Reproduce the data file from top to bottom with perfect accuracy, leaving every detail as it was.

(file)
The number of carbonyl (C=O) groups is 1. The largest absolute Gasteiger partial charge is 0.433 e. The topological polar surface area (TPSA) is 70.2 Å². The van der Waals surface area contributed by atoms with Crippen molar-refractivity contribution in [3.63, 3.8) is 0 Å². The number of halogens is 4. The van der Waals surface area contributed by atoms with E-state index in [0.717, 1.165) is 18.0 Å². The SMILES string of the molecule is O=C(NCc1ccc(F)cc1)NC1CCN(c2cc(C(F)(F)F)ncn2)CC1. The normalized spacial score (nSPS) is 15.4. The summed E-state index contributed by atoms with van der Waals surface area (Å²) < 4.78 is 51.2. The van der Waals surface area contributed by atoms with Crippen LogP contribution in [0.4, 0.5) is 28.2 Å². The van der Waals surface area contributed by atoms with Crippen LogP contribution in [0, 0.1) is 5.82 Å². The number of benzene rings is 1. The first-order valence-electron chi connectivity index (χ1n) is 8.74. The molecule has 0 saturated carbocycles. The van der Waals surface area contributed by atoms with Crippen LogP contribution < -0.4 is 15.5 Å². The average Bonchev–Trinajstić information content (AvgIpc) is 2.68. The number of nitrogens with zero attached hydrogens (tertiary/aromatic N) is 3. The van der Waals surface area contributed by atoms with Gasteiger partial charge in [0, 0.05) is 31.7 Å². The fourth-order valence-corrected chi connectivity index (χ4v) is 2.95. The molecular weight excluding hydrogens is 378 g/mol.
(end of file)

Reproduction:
The number of carbonyl (C=O) groups is 1. The largest absolute Gasteiger partial charge is 0.433 e. The topological polar surface area (TPSA) is 70.2 Å². The van der Waals surface area contributed by atoms with Crippen molar-refractivity contribution in [3.63, 3.8) is 0 Å². The number of halogens is 4. The van der Waals surface area contributed by atoms with E-state index in [0.717, 1.165) is 18.0 Å². The SMILES string of the molecule is O=C(NCc1ccc(F)cc1)NC1CCN(c2cc(C(F)(F)F)ncn2)CC1. The normalized spacial score (nSPS) is 15.4. The summed E-state index contributed by atoms with van der Waals surface area (Å²) < 4.78 is 51.2. The van der Waals surface area contributed by atoms with Crippen LogP contribution in [0.4, 0.5) is 28.2 Å². The van der Waals surface area contributed by atoms with Crippen LogP contribution in [0, 0.1) is 5.82 Å². The number of benzene rings is 1. The first-order valence-electron chi connectivity index (χ1n) is 8.74. The molecule has 0 saturated carbocycles. The van der Waals surface area contributed by atoms with Crippen LogP contribution < -0.4 is 15.5 Å². The average Bonchev–Trinajstić information content (AvgIpc) is 2.68. The number of nitrogens with zero attached hydrogens (tertiary/aromatic N) is 3. The van der Waals surface area contributed by atoms with Gasteiger partial charge in [0, 0.05) is 31.7 Å². The fourth-order valence-corrected chi connectivity index (χ4v) is 2.95. The molecular weight excluding hydrogens is 378 g/mol.